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Title: The role of toll-like receptor 9 (TLR9) in autoimmunity : an examination into the relationship between gut microbiota and TLR9 in Systemic Lupus Erythematosus (SLE)
Authors: Yasuga, Hiroko
Keywords: DRNTU::Science::Biological sciences::Microbiology::Immunology
Issue Date: 2019
Source: Yasuga, H. (2019). The role of toll-like receptor 9 (TLR9) in autoimmunity : an examination into the relationship between gut microbiota and TLR9 in Systemic Lupus Erythematosus (SLE). Doctoral thesis, Nanyang Technological University, Singapore.
Abstract: SLE is a complex autoimmune disease characterized by the production of anti-nuclear autoantibodies in a breakdown of self-tolerance. TLR9 is a receptor which recognises microorganism-associated unmethylated DNA. It is located in the endocytic pathway in B cells, dendritic cells (DCs), plasmacytoid DCs, and murine macrophages. Data from our lab has shown that TLR9 deletion in lupus-prone B6.Sle1 mice causes severe disease, consistent with other model systems. TLR9 is also expressed on intestinal epithelial cells, where it may play an important role in the recognition of gut microbiota. Several studies have suggested that the development of several autoimmune diseases is influenced by gut microbiota. However, the role of the microbiota in the development of SLE has not yet been clarified. The aim of this investigation was to assess the impact of the microbiome in the development of autoimmunity in TLR9 deficient Sle1 mice (Sle1TLR9-/-) mice. To assess the impact of TLR9 deficiency in the absence of Sle1, we first analysed wild type B6 and B6.TLR9-/- mice. The strategies to evaluate the impact of the microbiome on immunological traits included housing mice in facilities with different levels of cleanliness and using antibiotic treatment to eliminate the gut microbiome. The mice were aged, and we assessed immunological traits in spleen and purified DNA from stool for 16S rRNA sequencing analysis. We then examined the effect of antibiotic treatment on mild and severe autoimmune traits, that are in Sle1 and Sle1TLR9-/- mice. We analysed immunological traits in the spleen, kidneys, Peyer’s patches, mesenteric lymph nodes, and performed stool DNA sequencing. In summary, we determined that gut microbiota has an impact on several immunological phenotypes. However, it does not impact autoimmune traits such as autoantibody production and kidney pathology in Sle1TLR9-/-. Furthermore, DNA sequencing analysis revealed that the Sle1 background influences gut microbiota, but this is dominated by the impact of different animal facilities and their mothers. Taken together, this research highlights the importance of gut microbiota in the disease, and how much environment effects on bacteria abundance.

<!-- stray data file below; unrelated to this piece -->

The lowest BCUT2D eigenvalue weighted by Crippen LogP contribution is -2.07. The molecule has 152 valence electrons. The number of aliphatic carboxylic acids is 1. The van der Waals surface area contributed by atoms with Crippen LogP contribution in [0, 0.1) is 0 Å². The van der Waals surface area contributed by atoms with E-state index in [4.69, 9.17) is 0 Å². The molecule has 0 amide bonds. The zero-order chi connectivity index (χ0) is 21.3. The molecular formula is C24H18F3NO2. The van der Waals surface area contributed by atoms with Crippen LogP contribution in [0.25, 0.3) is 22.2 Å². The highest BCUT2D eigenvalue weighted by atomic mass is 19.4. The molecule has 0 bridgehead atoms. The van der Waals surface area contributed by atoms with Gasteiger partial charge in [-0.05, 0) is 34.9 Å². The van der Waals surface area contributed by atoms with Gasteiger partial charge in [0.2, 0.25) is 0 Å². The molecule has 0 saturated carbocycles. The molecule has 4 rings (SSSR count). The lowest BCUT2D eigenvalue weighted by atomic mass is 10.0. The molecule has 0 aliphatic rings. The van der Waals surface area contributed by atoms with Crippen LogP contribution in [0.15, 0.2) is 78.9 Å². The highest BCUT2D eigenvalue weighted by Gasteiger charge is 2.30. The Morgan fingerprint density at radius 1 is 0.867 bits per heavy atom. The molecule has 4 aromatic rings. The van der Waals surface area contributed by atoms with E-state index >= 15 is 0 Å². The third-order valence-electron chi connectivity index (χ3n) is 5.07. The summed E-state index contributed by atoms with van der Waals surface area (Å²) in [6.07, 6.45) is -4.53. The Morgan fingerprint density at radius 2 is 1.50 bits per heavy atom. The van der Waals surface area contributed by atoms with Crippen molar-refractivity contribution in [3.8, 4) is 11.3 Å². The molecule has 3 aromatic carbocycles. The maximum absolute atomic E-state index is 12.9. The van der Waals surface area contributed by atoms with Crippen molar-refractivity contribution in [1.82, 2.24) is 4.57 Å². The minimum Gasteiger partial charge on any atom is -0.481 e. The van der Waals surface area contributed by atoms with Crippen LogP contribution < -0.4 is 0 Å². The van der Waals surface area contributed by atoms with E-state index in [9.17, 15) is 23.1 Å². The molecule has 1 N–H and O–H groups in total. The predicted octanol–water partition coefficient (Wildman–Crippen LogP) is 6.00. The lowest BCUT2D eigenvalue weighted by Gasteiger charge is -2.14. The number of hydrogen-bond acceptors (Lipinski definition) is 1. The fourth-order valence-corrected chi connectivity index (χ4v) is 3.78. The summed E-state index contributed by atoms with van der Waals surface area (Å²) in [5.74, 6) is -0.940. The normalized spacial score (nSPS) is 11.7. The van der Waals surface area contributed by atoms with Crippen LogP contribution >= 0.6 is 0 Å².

DOI: 10.32657/10220/48587
Fulltext Permission: open
Fulltext Availability: With Fulltext
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